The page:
The century is the 21st according to one of the popular counting methods and ‘Bond, James Bond’ is still spoken from the screen by a man dressed in a tuxedo with a glass of a selected cocktail in hand. Yet, very many things are new in the last few films in the series (now at #23 if I am not mistaken) and the traditional casino scenes, the exotic locations, the gadgets and even the fabulous Bond girls, without being completely pushed to the back seats are secondary in the recently released ‘Skyfall’. It’s a new world, a world where the good guys in the service of Her Majesty are no longer fighting the bad guys on the other side of the Iron Curtain, as there is no longer any such Curtain.  Not only the enemy is no longer clearly defined by politics or nationality, but he can actually be one of ‘us’. Bond himself is no longer an infallible gentleman feeling no pain and encountering no failure, he actually fails, and falls, and is wounded – physically and psychologically. Daniel Craig is a completely different type of actor than the first (big) names who took the role, he is not only better, but also has a much more distinct human dimension. No longer a super-hero. Hardly a hero.




Is the new James Bond better? I would say yes, but not much better. Certainly, the realistic touch brought by director Sam Mendes (American Beauty, Revolutionary Road) is an interesting turn. For the first time maybe in a film in the James Bond series we are watching a Bond and an ‘M’ which are not only flesh and blood, but also complex human beings, with doubts and dilemmas that we can understand and resonate with. The question however for me is to what extent these human dimensions work in the context of a mega-action series whose rules are not only set from start but also known by almost anybody who chooses to come and see the film. This is a film I liked, but now, two or three hours after I watched it I can say that I liked it because of the same good all reasons that I liked all good James Bond films – for the fabulous action scenes (and there are a few memorable ones in the film), for the variations on the old familiar characters (and I loved the new ‘Q’) and for the balance between tradition and innovation. It is not for the psychological deepness of the characters that I (and many other fans) go to see a Bond film. The problem is not that the characters are not deep and real, but that these aspects of the film are too overloaded, and if the film seems to be a bit too long it is just because of these.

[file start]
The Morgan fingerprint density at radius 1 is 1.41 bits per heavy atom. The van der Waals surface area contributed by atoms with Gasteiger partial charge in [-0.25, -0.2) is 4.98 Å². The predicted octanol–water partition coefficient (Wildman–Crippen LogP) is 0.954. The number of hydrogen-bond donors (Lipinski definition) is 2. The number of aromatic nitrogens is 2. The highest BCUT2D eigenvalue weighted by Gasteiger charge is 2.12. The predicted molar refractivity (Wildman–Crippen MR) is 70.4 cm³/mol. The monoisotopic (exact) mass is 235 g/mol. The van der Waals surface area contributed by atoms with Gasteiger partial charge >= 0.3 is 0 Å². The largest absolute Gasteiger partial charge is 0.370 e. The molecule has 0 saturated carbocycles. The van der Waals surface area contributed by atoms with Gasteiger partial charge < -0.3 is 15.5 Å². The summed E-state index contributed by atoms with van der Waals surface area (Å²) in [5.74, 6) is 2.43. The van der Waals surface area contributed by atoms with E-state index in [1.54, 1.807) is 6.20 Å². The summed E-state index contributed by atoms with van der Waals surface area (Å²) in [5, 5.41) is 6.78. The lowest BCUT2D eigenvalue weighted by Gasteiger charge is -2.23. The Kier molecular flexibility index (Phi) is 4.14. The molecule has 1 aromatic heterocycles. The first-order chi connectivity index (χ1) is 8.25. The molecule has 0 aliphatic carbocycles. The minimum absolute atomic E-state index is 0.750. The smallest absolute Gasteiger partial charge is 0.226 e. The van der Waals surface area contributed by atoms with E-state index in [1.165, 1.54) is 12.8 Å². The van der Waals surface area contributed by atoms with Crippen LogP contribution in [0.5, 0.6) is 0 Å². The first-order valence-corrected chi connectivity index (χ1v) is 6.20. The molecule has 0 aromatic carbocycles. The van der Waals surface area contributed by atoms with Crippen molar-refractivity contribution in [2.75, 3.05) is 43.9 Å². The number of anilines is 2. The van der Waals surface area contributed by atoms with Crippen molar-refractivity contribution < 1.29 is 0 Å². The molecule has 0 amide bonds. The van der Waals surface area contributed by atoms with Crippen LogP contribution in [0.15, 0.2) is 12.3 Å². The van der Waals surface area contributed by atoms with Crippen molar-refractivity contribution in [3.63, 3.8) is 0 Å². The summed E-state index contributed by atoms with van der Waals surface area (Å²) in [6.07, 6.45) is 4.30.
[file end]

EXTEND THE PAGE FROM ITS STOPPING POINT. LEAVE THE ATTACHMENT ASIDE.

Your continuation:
(video source SonyPictures)


Some of the acting is very much to the point. Judi Dench gives a great performance (possibly her last one in the series) which puts in shadow all other characters in what is probably the first Bond film without a real Bond girl to receive consistent screen time. Ralph Fiennes, Ben Whishaw, and Naomi Harris mark the new generation that will probably take further familiar characters in the next 21st century installments, while Javier Bardem adds his name to the illustrious series of Bond villains. Times are achangin’ and so are slowly the Bond films. For good? We still are too see, but there are signs it’s the right direction. If we are to look back 50 years after, it’s only Her Majesty who did not really change since the series started!